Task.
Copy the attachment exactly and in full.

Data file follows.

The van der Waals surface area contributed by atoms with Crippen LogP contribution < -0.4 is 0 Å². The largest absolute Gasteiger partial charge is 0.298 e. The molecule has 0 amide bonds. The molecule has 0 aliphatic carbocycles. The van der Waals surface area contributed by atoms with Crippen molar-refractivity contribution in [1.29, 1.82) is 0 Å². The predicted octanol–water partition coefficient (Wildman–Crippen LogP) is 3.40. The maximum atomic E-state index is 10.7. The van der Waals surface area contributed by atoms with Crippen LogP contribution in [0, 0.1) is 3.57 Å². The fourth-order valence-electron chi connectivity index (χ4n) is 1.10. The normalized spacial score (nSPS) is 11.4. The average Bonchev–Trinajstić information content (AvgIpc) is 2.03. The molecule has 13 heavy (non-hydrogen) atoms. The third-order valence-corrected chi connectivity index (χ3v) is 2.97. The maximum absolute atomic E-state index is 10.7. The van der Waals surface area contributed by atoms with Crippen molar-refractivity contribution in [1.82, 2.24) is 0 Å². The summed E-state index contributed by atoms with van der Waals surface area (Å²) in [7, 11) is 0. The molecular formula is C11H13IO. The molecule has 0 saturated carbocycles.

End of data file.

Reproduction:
The van der Waals surface area contributed by atoms with Crippen LogP contribution < -0.4 is 0 Å². The largest absolute Gasteiger partial charge is 0.298 e. The molecule has 0 amide bonds. The molecule has 0 aliphatic carbocycles. The van der Waals surface area contributed by atoms with Crippen molar-refractivity contribution in [1.29, 1.82) is 0 Å². The predicted octanol–water partition coefficient (Wildman–Crippen LogP) is 3.40. The maximum atomic E-state index is 10.7. The van der Waals surface area contributed by atoms with Crippen LogP contribution in [0, 0.1) is 3.57 Å². The fourth-order valence-electron chi connectivity index (χ4n) is 1.10. The normalized spacial score (nSPS) is 11.4. The average Bonchev–Trinajstić information content (AvgIpc) is 2.03. The molecule has 13 heavy (non-hydrogen) atoms. The third-order valence-corrected chi connectivity index (χ3v) is 2.97. The maximum absolute atomic E-state index is 10.7. The van der Waals surface area contributed by atoms with Crippen molar-refractivity contribution in [1.82, 2.24) is 0 Å². The summed E-state index contributed by atoms with van der Waals surface area (Å²) in [7, 11) is 0. The molecular formula is C11H13IO. The molecule has 0 saturated carbocycles.